Then there's the council's financial justification for the closure. "A place at Thamesbrook costs approximately twice as much as a place in a private nursing home", says the council's statement. That may be so in some cases, but presumably they don't mean it costs the council twice as much as somewhere you have to pay £3 million to get through the door, before you start paying service fees.

When approached for comment by VICE, the council said that they've "earmarked" a piece of land nearby to build "55 affordable extra care units amongst other uses". However Thamesbrook has been closed for over three years and the council did not indicate when the new homes would be built. A councillor who sits on the council's planning committee told VICE she had seen no plans for the development beyond this statement.


The move comes at a time when K&C is coming under mounting scrutiny over its privatisation activities generally. The leasing off of the borough's oldest library to a private school was recently put on hold after public outrage; there's a separate fight to save an adult education college from being turned into flats.

Linda Wade, a Lib Dem councillor in the borough who recently criticised the council of being "out of touch with the realities of life for many", joined these dots together when I spoke to her on the phone.

At the root of it, Wade says, "it's the same as Grenfell: Thamesbrook shows how the council place more importance on making money than on caring for humans."

"Just like North Kensington Library, Thamesbrook was set up to deliver services and benefits for our residents. Not choosing to redevelop these sites to meet local needs, is like selling off the family silver at a time when RBKC has nearly £280 million in reserve," the councillor added. "We've got an ageing population, a crisis of care, and the council's sold off its only publicly accessible nursing and care home; they're failing to plan for the future."

Part of the appeal of Auriens will be it's proximity to two world-renowned hospitals, the Royal Brompton and the Royal Marsden, says Bella Hardwick of K&C Residents Save Our Hospitals, a group who've been campaigning against the Auriens development. "In what is a sick twist to redevelopment, only the very wealthy will be able to live in close proximity to these hospitals. Whether it is social housing, an extra care home, a nursery or a library, nothing is safe from demolition or regeneration by RBKC Council. RBKC, like London, has become a sweet shop for developers and nothing seems to stop the rot."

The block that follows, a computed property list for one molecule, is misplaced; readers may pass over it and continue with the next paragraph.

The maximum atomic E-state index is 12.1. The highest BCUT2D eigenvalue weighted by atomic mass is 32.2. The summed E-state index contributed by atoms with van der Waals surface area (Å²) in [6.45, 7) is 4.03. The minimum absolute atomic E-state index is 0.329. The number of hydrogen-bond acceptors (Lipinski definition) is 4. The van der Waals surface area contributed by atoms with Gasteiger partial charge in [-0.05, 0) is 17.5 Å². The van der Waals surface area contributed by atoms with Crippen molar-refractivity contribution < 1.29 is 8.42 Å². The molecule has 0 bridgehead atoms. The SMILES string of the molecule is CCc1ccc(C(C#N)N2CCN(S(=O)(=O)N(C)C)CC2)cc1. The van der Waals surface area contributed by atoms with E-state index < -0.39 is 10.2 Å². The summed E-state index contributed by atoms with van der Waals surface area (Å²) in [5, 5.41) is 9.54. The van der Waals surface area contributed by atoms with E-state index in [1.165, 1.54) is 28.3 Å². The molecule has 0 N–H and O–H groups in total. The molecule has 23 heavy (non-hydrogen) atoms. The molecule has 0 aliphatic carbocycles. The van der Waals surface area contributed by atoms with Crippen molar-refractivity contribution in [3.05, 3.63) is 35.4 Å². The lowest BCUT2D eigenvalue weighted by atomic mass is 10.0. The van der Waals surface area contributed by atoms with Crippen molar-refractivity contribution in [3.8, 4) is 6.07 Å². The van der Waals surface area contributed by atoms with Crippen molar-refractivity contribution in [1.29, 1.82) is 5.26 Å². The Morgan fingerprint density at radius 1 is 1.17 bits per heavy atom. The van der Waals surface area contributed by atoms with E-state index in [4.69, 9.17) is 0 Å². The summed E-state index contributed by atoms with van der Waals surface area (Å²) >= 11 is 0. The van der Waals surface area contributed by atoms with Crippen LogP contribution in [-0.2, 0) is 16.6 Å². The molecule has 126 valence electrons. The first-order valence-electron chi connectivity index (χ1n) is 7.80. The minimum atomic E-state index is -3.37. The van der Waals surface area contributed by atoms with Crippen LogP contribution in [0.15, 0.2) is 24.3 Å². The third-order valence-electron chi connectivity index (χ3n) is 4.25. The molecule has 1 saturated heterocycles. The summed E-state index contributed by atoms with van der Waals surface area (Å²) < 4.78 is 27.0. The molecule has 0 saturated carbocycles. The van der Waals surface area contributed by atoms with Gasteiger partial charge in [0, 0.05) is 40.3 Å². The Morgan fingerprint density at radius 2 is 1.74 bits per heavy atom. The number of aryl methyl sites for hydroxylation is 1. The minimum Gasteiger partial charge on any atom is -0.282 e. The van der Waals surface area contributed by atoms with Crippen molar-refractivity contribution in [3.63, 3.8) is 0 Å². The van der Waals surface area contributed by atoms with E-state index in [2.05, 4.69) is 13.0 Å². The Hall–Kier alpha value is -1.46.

Councillor Wade sat on many of the council's committees that discussed and voted on the Thamesbrook closure and sale of the land; votes she dissented on. "I asked the council's director of planning how much they sold the land for and how much the developer is projected to make." They didn't respond. "The whole thing's shrouded in secrecy", says Wade. Indeed, what K&C sold the leasehold to Auriens for was listed as "confidential/exempt" on the council's website on a page that has since been removed. There's no information about how long the lease is for, even though the council is selling off public land.

Auriens is just one development among many looking to cash-in on an ageing population and the huge seam of wealth held by the Baby Boomer generation. According to the company's co-founder Johnny Sandelson, "The world is obsessed with millennials but we see a huge opportunity at the other end of the market, amongst a group we have dubbed 'perennials'."

According to its "vision" Auriens is "dedicated to challenging and subverting the norms of post-retirement (later) living." The residents of Kensington and Chelsea may be wondering if that needs to come at the cost of losing a publicly funded retirement home.